As to directly copying the MG42, it was attempted, but from my reading adapting the mechanism to accept the longer American rounds was proving to be problematic and the project just did not offer enough of an advantage to encourage pursuing the weapon much further (or in effect, more M1919s>time and resources spent trying to make an American copy of the MG42 that might really not make much of a difference).    

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While its nice to throw around the 1200RPM line when talking about the MG-42 it was rarely ever used to its full potential in that regard. German soldiers recognized how stupid it was ti fire at 1200RPM for all the reasons listed above. I believe it was even limited to 800-900 during the war or was that just in training?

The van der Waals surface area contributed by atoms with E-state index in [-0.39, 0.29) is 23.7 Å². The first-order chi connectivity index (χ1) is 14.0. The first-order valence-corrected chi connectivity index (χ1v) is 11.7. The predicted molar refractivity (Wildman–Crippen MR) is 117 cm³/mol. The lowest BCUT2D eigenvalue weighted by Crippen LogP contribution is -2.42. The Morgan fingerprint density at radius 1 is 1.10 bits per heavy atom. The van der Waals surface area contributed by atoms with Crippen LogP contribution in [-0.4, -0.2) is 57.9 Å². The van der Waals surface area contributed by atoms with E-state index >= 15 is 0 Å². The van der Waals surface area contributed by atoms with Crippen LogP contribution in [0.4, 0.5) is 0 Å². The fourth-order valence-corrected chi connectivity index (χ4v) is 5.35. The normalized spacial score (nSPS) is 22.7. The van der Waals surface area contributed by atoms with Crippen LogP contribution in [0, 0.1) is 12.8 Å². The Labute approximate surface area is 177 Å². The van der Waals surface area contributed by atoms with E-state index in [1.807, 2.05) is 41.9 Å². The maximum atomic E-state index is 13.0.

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13 minutes ago, c3k said:

Tell me again what the MG3 ROF is? And why it has three different bolt weights? :)

The Germans started and lost both world wars.  They're pretty bad at learning from mistakes.

In all seriousness, likely because it's an evolution of existing equipment that worked well enough to not make a total changeover attractive.  The MG42 wasn't a "bad" gun, it's just very high ROF left so much of an impact on the Americans, Russians, French, Belgians, and virtually every other major non-German gun maker that absolutely none of them opted for over 1000 RPM infantry machine guns.

The MG3 is a special case because it's an evolution of the MG42, and it's not "bad" but every clean slate machine gun post world war two seems to follow a much slower ROF model, and that can't simply be because inferior not Germans cannot handle the powar or something.